By Noela Hueso

Before Garrett Bradley became the first Black woman to receive the Best Director award at Sundance Film Festival (earlier this year, for her film Time), and before her work was honored with its own Museum of Modern Art exhibit, she was a graduate filmmaking student at the UCLA School of Theater, Film and Television who benefitted from the generosity of the Hollywood Foreign Press Association.

“The HFPA was a huge piece of being able to realize my thesis film, Below Dreams, which premiered in 2014 at the Tribeca Film Festival,” says Bradley, who received the $10,000 HFPA Directing Fellowship in 2010. “It was a crucial part of introducing my work to a public space.”

A consortium of international journalists known worldwide as the producers of the glitzy Golden Globes Awards, the HFPA has been helping UCLA TFT students succeed since 1982, with contributions that have totaled $2.03 million to date.

“The HFPA remains consistently proud to support UCLA TFT because of its well-known educational and creative excellence along with the school’s commitment to a diverse student body,” says HFPA member Alessandra Venezia. “We know that supporting gold-standard programs such as UCLA TFT now means a growing, creative and diverse entertainment business in the future.”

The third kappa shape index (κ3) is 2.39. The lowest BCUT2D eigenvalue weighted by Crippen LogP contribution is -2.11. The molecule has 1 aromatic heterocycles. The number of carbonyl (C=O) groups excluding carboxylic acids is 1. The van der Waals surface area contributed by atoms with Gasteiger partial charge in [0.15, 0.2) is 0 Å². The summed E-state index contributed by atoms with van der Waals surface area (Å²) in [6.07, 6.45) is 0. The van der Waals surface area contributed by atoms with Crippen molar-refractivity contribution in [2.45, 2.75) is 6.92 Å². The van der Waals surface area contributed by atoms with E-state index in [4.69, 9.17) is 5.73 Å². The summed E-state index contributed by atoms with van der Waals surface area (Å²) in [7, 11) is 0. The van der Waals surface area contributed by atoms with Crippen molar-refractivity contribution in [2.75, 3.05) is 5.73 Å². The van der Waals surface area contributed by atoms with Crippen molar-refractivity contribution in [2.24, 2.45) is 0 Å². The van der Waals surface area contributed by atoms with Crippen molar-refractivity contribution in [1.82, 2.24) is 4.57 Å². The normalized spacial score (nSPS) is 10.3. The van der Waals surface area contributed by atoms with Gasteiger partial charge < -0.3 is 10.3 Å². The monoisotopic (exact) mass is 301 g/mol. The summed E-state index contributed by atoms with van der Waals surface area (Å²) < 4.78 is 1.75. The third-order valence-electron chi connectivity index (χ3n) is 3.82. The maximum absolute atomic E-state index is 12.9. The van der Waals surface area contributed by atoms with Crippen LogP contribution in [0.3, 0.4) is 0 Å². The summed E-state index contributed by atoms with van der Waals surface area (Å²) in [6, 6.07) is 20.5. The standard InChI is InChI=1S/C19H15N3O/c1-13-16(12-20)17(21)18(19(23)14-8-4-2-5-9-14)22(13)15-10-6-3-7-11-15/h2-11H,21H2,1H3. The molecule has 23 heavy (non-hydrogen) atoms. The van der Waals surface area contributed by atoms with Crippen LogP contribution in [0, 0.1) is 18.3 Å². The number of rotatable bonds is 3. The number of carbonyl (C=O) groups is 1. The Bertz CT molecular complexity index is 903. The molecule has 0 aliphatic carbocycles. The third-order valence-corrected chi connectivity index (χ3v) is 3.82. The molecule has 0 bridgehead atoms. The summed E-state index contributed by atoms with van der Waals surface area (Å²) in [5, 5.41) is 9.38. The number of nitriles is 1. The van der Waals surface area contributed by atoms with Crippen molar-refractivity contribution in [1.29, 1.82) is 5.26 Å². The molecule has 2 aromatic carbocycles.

UCLA TFT is one of 13 Los Angeles area colleges and universities that benefits from the HFPA’s philanthropy. In 2020, the organization granted UCLA TFT $155,000, its largest gift to the school thus far. Funds in the amount of $50,000 were allocated for M.F.A. film directors; $40,000 for the Department of Theater; $35,000 for the school’s annual Film Festival; $20,000 for an ongoing endowed scholarship intended for UCLA TFT students who have demonstrated the most financial need in a given school year; and $10,000 for the Student Wellness Fund, which was created to help those in financial need because of the ongoing coronavirus pandemic.

“We wanted to do what we could to help students keep their housing, pay their bills, and meet their other critical basic needs during these unprecedented times,” Venezia says. “It’s in all of our interests to help the next wave of creative artists emerge and develop so that maybe someday we will get to honor them at the Golden Globes!”

Posted: October 5, 2020